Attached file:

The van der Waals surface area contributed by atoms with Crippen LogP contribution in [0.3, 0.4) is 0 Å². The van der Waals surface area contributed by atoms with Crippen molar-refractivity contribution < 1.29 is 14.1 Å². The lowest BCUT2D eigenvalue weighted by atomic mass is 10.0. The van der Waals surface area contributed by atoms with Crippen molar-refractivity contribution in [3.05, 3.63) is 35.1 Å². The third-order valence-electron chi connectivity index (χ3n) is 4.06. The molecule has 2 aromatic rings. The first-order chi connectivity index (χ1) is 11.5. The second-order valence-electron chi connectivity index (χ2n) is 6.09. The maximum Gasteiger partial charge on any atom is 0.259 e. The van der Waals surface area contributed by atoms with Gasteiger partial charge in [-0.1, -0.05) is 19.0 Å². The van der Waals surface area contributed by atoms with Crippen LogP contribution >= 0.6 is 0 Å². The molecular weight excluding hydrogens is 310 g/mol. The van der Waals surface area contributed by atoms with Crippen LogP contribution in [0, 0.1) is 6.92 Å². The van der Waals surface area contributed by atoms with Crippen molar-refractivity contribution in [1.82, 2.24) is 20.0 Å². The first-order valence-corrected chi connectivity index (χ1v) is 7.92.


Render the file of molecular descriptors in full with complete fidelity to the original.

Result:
The van der Waals surface area contributed by atoms with Crippen LogP contribution in [0.3, 0.4) is 0 Å². The van der Waals surface area contributed by atoms with Crippen molar-refractivity contribution < 1.29 is 14.1 Å². The lowest BCUT2D eigenvalue weighted by atomic mass is 10.0. The van der Waals surface area contributed by atoms with Crippen molar-refractivity contribution in [3.05, 3.63) is 35.1 Å². The third-order valence-electron chi connectivity index (χ3n) is 4.06. The molecule has 2 aromatic rings. The first-order chi connectivity index (χ1) is 11.5. The second-order valence-electron chi connectivity index (χ2n) is 6.09. The maximum Gasteiger partial charge on any atom is 0.259 e. The van der Waals surface area contributed by atoms with Gasteiger partial charge in [-0.1, -0.05) is 19.0 Å². The van der Waals surface area contributed by atoms with Crippen LogP contribution >= 0.6 is 0 Å². The molecular weight excluding hydrogens is 310 g/mol. The van der Waals surface area contributed by atoms with Crippen LogP contribution in [0, 0.1) is 6.92 Å². The van der Waals surface area contributed by atoms with Crippen molar-refractivity contribution in [1.82, 2.24) is 20.0 Å². The first-order valence-corrected chi connectivity index (χ1v) is 7.92.